I went to Pycon last month (my first conference ever!) The conference was totally awesome and I met a lot of cool people. But I was also pretty appalled at the question asking at the end of each talk. Here's some stuff you should keep in mind before you ask a question at a conference.
Ask questions that you believe would be relevant to at least a third of the people in the room. Otherwise, avoid the temptation to show off your specialized knowledge to the room and just ask the speaker afterwards. Most of them are approachable on Twitter, email, or just in the hallways.
Ask only one question. If you have more than one question, pick the best and ask the other one in private later. Or ask your first question and then go to the back of the line. Other people have questions to ask as well and may not get to ask one.
Avoid buzzword bingo. It feels like lots of people walk up to the microphone just so the room can hear them mention some buzzword that indicates they know something about the topic. If I am running a Scrum team should I use Soak testing? How does Node.js influence the development of the PyPy project? If you wouldn't ask the question without a room full of people present, then don't ask.
Ask a question, don't make a comment. Talk time is for the speaker to be the expert, not you. Write up your comment as a blog post and post it for everyone to read later.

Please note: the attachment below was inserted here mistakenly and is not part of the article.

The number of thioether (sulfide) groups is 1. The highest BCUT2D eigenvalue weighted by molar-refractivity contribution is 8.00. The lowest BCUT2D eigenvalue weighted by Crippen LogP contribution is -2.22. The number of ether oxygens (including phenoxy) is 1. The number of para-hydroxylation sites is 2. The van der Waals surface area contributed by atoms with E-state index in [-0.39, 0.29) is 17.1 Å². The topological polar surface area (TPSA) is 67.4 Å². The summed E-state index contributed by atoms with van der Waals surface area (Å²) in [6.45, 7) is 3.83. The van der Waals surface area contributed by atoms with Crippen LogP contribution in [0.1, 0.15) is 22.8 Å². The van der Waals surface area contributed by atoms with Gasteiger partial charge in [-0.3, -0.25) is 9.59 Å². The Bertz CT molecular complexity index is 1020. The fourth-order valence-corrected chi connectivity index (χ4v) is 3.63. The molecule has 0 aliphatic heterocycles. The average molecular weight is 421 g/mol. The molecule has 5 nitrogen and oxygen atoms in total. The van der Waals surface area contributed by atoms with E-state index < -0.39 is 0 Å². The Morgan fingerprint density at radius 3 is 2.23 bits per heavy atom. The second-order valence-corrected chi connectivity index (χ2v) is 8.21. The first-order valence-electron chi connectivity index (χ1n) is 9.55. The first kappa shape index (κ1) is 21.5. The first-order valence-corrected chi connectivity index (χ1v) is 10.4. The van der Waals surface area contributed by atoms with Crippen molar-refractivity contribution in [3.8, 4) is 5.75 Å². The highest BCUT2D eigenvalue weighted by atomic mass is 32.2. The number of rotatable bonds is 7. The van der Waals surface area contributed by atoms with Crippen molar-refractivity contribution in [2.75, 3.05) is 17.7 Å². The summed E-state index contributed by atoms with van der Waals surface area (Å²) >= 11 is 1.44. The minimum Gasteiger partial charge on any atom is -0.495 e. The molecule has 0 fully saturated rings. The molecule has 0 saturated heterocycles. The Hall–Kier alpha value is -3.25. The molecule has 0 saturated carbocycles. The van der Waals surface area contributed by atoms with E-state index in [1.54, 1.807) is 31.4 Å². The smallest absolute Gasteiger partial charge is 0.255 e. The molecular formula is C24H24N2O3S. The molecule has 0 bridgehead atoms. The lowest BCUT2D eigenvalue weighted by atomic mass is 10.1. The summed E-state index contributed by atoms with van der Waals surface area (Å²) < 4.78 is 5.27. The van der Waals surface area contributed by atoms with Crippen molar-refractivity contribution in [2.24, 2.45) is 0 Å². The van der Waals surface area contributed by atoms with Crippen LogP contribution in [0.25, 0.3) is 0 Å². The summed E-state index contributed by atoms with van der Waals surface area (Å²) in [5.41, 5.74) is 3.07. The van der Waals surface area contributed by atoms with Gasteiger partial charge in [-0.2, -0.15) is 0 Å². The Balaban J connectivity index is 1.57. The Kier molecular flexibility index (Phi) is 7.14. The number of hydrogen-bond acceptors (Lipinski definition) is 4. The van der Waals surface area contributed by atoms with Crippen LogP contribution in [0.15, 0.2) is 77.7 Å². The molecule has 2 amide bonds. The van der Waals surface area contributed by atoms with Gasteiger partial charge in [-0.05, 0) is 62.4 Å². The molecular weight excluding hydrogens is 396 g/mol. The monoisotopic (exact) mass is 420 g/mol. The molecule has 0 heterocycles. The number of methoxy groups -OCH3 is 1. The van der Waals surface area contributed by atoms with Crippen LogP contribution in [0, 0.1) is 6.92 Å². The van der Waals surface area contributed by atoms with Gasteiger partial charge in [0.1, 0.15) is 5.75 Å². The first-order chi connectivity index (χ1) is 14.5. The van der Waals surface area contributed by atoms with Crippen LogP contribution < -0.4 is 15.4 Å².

Be brief. After a talk, time is precious and many people may have questions for the speaker, so don't ramble about how nice it is to finally see the speaker in person, or how enlightening the talk is, even if those things are true. It's a matter of courtesy to everyone else in the room.
There is an easy solution to bad questions that no one has bothered to implement yet. Have people submit questions anonymously and have the speaker or a moderator choose which ones to answer, or have the room vote using a tool like Google Moderator. This will solve the problem of the question asker-bragger asking a trivial question.
The other solution is to charge money to ask a question, which could go to whatever cause you want. If enough people in the room have the same question they can contribute to the fee to ask the question and have it asked.
Update: There's some good discussion on Hacker News. "If the question you're asking makes you look smart, there's a good chance you're being a douchebag."
Also my friend Alan Shreve wants to know if it's appropriate to push back if the speaker dodges your question.
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